Cannabis cultivation is an agricultural business, and advancements in technology have enabled companies to upgrade their facilities with innovative systems and processes that are unique to the space. State-of-the-art equipment, machinery and environmental systems enable producers to embed a greater level of automation and advanced crop monitoring.

Utilities, wages and salaries are some of the biggest cost drivers of operational expenses for cannabis producers. Innovative technologies such as Internet of Things, blockchain, robotic process automation, artificial intelligence and machine learning can help companies with cost-cutting and efficiencies when it comes to automating manual and labor-intensive activities.

While these innovations can bring great benefits, they also involve potentially significant risks. Cultivation with a degree of automation can include various smart technologies, including utility consumption management, connected HVAC, lighting, drip irrigation and nutrient systems, plus environmental controls over humidity and temperature. Each of these areas can be hacked. Cannabis is a very difficult plant to optimize, and because of the pharma-like regulations in an agricultural environment, a cyber incident could ruin entire crops or grow rooms, resulting in unsellable products.

Manage and identify risks

Cannabis companies often engage external partners, vendors or contractors who can support their growth and rapid scaling. These relationships introduce potential third-party risk. Companies can tap into enterprise resource planning systems, servers to host patient and customer data, vendor management programs to automate operational finance and procurement, and other various third-party services.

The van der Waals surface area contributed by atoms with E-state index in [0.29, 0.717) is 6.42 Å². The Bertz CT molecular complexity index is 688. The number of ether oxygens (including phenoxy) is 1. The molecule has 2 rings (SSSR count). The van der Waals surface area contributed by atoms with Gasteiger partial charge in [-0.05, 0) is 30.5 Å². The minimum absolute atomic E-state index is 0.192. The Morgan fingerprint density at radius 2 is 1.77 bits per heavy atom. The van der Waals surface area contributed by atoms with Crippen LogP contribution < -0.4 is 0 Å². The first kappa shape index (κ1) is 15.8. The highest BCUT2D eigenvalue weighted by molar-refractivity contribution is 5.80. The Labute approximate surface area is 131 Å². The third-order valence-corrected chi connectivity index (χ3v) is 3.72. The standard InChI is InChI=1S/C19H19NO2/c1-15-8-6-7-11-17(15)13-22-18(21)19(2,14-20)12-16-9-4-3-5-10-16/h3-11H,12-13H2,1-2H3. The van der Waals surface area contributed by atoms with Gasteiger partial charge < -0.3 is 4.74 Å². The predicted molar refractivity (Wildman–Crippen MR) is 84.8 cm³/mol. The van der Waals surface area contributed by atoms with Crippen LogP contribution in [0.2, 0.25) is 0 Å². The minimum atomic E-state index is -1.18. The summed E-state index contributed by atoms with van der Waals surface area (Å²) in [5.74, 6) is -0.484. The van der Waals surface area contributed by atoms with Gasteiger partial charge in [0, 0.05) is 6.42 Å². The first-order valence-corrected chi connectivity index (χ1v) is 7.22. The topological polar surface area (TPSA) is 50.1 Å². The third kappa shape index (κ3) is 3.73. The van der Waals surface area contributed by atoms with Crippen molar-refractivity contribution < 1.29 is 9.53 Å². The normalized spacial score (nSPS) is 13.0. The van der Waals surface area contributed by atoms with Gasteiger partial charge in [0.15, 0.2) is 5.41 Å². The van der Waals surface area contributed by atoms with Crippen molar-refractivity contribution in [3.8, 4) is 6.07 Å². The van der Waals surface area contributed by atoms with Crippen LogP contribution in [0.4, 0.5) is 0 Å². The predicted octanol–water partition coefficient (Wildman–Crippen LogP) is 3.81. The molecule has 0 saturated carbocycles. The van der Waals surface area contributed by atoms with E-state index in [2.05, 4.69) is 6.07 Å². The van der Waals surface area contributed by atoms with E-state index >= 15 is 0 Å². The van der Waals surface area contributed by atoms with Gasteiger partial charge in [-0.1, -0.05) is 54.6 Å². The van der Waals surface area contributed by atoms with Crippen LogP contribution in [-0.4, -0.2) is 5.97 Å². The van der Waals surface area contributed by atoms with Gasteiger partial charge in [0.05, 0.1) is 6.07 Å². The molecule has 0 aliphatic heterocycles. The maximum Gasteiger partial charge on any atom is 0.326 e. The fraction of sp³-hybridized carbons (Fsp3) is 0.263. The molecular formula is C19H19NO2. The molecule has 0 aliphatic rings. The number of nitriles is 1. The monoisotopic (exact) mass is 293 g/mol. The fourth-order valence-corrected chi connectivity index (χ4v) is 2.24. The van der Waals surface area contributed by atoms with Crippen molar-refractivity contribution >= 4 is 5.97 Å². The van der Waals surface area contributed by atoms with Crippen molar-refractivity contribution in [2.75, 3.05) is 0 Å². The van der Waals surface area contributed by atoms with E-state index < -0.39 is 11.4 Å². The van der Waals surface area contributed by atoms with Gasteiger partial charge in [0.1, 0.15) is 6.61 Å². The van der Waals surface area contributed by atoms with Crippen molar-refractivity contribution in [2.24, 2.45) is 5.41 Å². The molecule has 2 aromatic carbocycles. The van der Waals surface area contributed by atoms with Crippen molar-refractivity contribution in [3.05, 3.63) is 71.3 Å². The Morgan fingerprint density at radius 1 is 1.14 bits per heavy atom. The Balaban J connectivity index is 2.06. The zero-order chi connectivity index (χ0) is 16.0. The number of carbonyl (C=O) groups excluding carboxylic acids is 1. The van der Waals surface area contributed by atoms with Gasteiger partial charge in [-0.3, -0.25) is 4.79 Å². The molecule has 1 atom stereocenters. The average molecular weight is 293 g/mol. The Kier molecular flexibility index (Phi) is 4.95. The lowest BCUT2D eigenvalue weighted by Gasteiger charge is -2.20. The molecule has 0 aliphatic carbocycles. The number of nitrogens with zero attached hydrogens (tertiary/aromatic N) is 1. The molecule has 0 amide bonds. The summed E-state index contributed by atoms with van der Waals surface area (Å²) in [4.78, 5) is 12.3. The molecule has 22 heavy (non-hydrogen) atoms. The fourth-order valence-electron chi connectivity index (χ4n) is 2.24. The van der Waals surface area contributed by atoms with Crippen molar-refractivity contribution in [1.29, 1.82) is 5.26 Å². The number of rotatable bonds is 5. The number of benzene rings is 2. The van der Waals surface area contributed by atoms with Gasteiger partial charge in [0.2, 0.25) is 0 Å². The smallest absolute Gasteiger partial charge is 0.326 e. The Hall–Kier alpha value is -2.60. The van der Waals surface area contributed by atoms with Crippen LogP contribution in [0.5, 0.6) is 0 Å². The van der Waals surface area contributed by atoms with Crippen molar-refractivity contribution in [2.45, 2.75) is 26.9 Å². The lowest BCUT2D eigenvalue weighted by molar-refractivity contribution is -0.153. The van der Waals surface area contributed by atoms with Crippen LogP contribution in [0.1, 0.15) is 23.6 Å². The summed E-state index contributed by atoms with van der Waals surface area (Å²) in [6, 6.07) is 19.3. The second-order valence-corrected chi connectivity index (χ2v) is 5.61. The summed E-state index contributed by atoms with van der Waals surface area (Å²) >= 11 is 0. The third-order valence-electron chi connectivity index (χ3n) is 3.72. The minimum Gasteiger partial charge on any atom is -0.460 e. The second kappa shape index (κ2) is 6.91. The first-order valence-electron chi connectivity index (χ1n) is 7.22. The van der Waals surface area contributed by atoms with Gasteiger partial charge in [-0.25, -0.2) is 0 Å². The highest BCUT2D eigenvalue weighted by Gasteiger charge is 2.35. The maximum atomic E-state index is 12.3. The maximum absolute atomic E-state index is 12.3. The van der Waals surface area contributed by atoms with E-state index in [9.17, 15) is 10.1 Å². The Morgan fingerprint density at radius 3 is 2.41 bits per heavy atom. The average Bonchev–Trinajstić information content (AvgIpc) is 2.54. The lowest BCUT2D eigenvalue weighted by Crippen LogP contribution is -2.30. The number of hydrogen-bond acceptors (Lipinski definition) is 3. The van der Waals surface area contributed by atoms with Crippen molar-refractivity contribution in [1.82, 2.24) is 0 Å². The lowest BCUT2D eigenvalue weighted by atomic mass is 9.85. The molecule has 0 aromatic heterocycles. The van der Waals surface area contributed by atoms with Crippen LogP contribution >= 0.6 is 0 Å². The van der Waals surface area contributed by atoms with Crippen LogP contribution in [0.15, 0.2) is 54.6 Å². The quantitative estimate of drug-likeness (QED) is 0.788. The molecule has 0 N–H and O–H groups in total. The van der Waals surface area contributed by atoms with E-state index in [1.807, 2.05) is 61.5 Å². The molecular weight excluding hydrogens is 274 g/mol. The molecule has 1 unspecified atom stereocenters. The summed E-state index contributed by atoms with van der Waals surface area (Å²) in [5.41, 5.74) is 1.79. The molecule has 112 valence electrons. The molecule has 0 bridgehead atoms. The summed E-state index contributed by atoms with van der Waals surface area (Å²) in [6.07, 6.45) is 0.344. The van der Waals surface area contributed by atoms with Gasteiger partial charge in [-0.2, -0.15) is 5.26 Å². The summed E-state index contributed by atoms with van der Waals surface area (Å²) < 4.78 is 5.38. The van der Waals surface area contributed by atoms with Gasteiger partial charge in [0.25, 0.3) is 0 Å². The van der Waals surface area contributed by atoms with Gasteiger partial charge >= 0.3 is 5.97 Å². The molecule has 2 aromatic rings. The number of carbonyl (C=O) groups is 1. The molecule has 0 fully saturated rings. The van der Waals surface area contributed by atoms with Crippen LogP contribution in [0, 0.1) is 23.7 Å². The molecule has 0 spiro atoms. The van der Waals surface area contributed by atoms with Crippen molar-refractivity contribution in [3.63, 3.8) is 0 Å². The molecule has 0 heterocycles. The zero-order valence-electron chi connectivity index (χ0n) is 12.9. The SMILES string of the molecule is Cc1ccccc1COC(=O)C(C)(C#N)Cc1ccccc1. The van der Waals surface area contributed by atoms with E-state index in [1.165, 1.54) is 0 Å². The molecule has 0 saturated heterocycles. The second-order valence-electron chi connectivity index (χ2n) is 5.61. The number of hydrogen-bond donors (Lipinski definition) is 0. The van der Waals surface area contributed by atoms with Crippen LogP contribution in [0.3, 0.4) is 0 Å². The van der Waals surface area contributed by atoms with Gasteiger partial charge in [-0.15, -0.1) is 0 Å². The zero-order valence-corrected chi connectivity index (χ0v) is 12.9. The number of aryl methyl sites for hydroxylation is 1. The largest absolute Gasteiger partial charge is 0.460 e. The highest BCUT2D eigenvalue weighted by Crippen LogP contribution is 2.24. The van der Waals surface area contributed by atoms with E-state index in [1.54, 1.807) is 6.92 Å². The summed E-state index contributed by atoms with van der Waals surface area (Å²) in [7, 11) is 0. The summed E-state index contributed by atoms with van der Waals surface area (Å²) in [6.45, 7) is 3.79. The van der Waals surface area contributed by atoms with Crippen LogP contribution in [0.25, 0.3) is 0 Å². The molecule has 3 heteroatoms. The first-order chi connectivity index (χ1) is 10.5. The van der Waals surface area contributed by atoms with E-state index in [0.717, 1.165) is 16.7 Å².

So cannabis companies need to understand the responsibilities and boundaries of their own cybersecurity environment and have insight into the control environments of their service organizations. They should also keep an accurate inventory of third-party service providers, network connections and data.

Internal cybersecurity enablers and programs include threat and vulnerability management for malicious attacks, identity and access management to monitor the facility’s perimeter and rooms throughout the cultivation lifecycle that comply with Health Canada’s security requirements, advanced predictive analytics and artificial intelligence to identify threat patterns and attacker techniques while crawling the dark web to discover and prevent imminent attacks.

Build resilience for stronger business continuity

Because cannabis companies collect a huge amount of customers’ personal identifiable data, they are of high value to cyber criminals. Ransomware attacks can expose the vulnerabilities of organizations that have outdated technology and aging infrastructure, crippling day-to-day operations.

Cannabis companies should be proactive when it comes to protecting their data and systems — the cost of being reactive is too high.


Companies in every sector face a wide array of cyber risks, and cannabis companies are no different. While the industry is nascent, the risks are well known. Cannabis companies collect a huge volume of their customers’ personal data, which is a tantalizing target for cyber criminals. In addition, these companies hold large volumes of intellectual property, making them vulnerable to cyber attacks. Licensed holders will need to ensure their leaders and boards are aware of the cyber risks and build robust cybersecurity systems to protect and defend their operations.

About this article

By Yogen Appalraju

EY Canada Cybersecurity Leader

Committed to helping clients minimize the impact of cyber threats. Proud husband and father.